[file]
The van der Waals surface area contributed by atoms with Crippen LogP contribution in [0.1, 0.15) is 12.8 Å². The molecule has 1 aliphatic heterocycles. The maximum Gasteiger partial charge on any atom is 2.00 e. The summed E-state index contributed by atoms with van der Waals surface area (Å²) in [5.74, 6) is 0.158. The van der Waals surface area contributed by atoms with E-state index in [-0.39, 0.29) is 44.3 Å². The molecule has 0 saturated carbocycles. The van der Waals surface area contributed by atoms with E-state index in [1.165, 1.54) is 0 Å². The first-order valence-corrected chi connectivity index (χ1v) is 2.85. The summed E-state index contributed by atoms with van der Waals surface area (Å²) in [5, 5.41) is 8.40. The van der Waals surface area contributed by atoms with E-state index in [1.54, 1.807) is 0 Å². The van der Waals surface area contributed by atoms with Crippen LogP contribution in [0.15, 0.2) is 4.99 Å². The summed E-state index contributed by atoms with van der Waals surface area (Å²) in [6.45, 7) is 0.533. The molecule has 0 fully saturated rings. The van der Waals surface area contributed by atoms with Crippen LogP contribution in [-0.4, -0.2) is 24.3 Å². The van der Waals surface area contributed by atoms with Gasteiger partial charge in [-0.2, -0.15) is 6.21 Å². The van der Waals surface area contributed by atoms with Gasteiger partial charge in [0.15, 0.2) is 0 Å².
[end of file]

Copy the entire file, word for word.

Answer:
The van der Waals surface area contributed by atoms with Crippen LogP contribution in [0.1, 0.15) is 12.8 Å². The molecule has 1 aliphatic heterocycles. The maximum Gasteiger partial charge on any atom is 2.00 e. The summed E-state index contributed by atoms with van der Waals surface area (Å²) in [5.74, 6) is 0.158. The van der Waals surface area contributed by atoms with E-state index in [-0.39, 0.29) is 44.3 Å². The molecule has 0 saturated carbocycles. The van der Waals surface area contributed by atoms with E-state index in [1.165, 1.54) is 0 Å². The first-order valence-corrected chi connectivity index (χ1v) is 2.85. The summed E-state index contributed by atoms with van der Waals surface area (Å²) in [5, 5.41) is 8.40. The van der Waals surface area contributed by atoms with E-state index in [1.54, 1.807) is 0 Å². The van der Waals surface area contributed by atoms with Crippen LogP contribution in [0.15, 0.2) is 4.99 Å². The summed E-state index contributed by atoms with van der Waals surface area (Å²) in [6.45, 7) is 0.533. The molecule has 0 fully saturated rings. The van der Waals surface area contributed by atoms with Crippen LogP contribution in [-0.4, -0.2) is 24.3 Å². The van der Waals surface area contributed by atoms with Gasteiger partial charge in [-0.2, -0.15) is 6.21 Å². The van der Waals surface area contributed by atoms with Gasteiger partial charge in [0.15, 0.2) is 0 Å².